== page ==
Real estate lease This model is the most complex because it has two contracts. The owner installs a standalone solar system. The host buys all the energy from it as a solar-only power-purchase agreement (PPA) or lease. In addition to this, the owner rents or leases a space in the host’s property and installs a storage system there. However, the utility pays the owner for grid benefits. This yields the revenue.

PPA 2.0 – This is the PPA reimagined by GELI. In this type of contract, the cost of the energy procured from the utility, including the energy and the demand charges, is used as the basis for the PPA price.

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Using the same term, escalators and assumptions, along with the same internal rate of return, GELI modeled all four contract types. The financial results for customers all looked exactly the same on an annual basis.

The deal financially is the same for the owner and the developer at every outcome – however, it really begins to get exciting when you take into account the different risks and how they’re allocated. GELI has identified four main risks when it comes to these contracts. They’re classified according to the source of the risk.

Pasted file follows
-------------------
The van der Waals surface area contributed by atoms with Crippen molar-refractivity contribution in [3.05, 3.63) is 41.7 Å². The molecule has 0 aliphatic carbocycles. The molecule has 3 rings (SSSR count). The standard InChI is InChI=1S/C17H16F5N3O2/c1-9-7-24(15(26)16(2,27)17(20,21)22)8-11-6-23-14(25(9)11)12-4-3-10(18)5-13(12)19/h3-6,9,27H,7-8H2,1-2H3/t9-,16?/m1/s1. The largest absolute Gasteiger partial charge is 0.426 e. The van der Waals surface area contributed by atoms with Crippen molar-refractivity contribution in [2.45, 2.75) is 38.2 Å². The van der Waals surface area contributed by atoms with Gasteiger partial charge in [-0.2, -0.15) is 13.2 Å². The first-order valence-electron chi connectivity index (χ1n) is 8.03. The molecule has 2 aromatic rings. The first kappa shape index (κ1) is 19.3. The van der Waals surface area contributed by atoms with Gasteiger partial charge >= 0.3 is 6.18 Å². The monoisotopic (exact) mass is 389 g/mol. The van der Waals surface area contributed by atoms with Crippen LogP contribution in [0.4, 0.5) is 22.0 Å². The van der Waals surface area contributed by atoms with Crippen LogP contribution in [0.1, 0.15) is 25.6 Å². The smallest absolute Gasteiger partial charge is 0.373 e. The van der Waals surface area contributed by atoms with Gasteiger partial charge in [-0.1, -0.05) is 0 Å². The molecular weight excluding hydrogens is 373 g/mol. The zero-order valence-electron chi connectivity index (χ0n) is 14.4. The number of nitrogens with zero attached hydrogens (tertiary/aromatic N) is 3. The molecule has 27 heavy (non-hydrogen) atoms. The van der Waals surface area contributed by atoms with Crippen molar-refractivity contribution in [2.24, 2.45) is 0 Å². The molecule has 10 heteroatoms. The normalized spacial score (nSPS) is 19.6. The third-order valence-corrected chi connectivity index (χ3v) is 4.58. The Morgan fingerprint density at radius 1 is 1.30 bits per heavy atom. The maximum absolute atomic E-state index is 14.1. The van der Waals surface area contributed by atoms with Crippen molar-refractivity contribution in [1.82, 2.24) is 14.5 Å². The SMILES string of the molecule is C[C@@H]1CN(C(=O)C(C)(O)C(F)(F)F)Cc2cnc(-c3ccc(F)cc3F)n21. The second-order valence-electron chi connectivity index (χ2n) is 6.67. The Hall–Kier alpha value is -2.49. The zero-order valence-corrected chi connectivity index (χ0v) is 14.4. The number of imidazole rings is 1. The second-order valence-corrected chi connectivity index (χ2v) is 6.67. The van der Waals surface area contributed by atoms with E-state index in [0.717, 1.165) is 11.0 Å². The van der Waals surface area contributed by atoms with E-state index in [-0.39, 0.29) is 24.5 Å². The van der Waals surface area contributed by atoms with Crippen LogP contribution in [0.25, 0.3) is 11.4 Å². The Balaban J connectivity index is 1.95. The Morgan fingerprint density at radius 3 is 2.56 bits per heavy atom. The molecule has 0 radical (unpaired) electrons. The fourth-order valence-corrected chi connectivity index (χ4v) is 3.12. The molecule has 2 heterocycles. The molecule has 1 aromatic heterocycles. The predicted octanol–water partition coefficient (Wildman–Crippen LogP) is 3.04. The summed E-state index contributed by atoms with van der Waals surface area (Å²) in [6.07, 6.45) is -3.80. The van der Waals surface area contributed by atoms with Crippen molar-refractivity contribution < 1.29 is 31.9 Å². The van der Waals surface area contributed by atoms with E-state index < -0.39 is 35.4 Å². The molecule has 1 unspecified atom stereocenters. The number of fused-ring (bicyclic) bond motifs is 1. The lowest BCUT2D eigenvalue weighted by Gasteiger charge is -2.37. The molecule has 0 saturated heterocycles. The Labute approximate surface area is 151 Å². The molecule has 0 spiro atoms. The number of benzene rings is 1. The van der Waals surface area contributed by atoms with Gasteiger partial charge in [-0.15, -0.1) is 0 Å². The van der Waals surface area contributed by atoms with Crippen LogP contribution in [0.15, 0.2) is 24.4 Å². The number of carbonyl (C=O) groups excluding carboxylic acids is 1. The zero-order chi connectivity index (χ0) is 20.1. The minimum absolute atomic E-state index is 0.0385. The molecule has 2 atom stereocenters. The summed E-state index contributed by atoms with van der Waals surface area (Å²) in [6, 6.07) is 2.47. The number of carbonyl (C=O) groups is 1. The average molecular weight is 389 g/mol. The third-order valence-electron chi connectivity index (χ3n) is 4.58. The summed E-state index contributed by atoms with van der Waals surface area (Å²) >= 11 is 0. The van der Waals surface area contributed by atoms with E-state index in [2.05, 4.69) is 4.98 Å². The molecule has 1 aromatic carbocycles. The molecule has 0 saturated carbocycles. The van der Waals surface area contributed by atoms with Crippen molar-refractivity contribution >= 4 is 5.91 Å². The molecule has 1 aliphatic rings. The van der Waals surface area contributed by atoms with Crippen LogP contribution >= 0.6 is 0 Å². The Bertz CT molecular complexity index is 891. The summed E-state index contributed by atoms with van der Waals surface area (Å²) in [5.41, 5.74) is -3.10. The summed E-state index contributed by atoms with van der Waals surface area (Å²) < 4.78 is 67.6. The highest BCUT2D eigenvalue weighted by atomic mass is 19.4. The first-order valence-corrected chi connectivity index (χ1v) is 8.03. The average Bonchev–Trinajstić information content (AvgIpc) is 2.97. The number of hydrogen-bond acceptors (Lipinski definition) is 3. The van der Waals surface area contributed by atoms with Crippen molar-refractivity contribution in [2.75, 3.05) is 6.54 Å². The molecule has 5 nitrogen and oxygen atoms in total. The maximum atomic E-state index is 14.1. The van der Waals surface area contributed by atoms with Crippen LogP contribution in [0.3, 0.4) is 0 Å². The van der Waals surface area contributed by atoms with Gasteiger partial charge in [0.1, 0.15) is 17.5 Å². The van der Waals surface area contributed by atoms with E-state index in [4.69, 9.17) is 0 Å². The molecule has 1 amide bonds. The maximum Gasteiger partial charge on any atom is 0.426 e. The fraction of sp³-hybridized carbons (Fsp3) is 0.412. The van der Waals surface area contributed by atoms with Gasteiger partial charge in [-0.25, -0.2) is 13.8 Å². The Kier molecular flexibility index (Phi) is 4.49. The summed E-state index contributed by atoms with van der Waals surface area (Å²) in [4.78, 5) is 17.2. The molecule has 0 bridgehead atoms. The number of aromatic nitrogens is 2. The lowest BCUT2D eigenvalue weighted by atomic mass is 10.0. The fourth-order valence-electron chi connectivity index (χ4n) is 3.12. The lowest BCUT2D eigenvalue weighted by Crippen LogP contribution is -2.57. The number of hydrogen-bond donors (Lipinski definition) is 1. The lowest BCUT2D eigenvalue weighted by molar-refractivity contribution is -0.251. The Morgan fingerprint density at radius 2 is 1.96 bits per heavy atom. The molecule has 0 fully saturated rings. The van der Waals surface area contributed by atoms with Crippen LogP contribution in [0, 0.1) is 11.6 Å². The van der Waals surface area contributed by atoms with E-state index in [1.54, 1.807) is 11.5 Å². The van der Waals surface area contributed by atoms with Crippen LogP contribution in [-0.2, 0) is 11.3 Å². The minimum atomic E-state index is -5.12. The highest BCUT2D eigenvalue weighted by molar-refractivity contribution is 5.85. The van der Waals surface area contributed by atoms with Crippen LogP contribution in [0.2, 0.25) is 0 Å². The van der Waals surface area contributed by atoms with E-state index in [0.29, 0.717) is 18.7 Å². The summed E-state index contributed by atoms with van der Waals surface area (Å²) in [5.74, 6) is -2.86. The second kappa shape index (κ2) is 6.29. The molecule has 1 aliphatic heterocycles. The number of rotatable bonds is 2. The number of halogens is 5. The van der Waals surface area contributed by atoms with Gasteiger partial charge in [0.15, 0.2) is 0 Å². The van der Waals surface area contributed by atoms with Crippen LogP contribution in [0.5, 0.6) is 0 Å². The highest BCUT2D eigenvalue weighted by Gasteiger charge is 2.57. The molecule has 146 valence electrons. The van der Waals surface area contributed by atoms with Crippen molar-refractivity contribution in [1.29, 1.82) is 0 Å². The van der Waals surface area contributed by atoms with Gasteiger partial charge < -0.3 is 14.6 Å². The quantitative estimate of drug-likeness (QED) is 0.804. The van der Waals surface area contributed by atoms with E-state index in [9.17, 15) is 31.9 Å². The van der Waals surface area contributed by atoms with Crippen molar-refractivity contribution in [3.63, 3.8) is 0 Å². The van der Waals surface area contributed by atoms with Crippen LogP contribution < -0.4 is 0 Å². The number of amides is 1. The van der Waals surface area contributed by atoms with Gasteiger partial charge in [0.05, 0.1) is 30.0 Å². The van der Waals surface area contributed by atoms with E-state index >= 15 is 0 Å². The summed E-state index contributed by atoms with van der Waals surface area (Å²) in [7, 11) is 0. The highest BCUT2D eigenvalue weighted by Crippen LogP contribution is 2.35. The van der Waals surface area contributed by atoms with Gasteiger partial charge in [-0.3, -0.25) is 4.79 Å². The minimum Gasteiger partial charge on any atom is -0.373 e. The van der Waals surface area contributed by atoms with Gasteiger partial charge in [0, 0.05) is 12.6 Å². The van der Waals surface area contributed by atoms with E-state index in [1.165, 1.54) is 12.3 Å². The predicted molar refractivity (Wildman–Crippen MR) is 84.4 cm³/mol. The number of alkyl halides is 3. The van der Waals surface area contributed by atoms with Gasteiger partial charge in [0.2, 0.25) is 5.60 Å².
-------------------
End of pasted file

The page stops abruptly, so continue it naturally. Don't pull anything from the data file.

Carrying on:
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While the financials of the four models might look the exact same, developers have to take the different risk categories into consideration while picking a contract type.

According to de Samanlego, “Not only is it important to understand those four risks, but it’s also important to understand who is bearing that risk under what contract structure. And that is the meat of these contracting structures. This is the main problem that the financiers need to tackle.”

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While the fixed payment and PPA 2.0 contracts are similar in risk allocation, the shared savings model is the least-optimal one. The problem with contracts that share almost all risks equally among the owner and customer is that the financier takes on the most risk. This makes the cost of finance much higher. It also makes financiers unwilling to fund such projects.

Due to the complicated nature of the real estate lease model, it is difficult to predict which party off-takes the risk in certain categories. This depends on the contracting structure, which varies on a case-by-case basis. 

GELI has developed a few proposed solutions to help mitigate the various risk factors.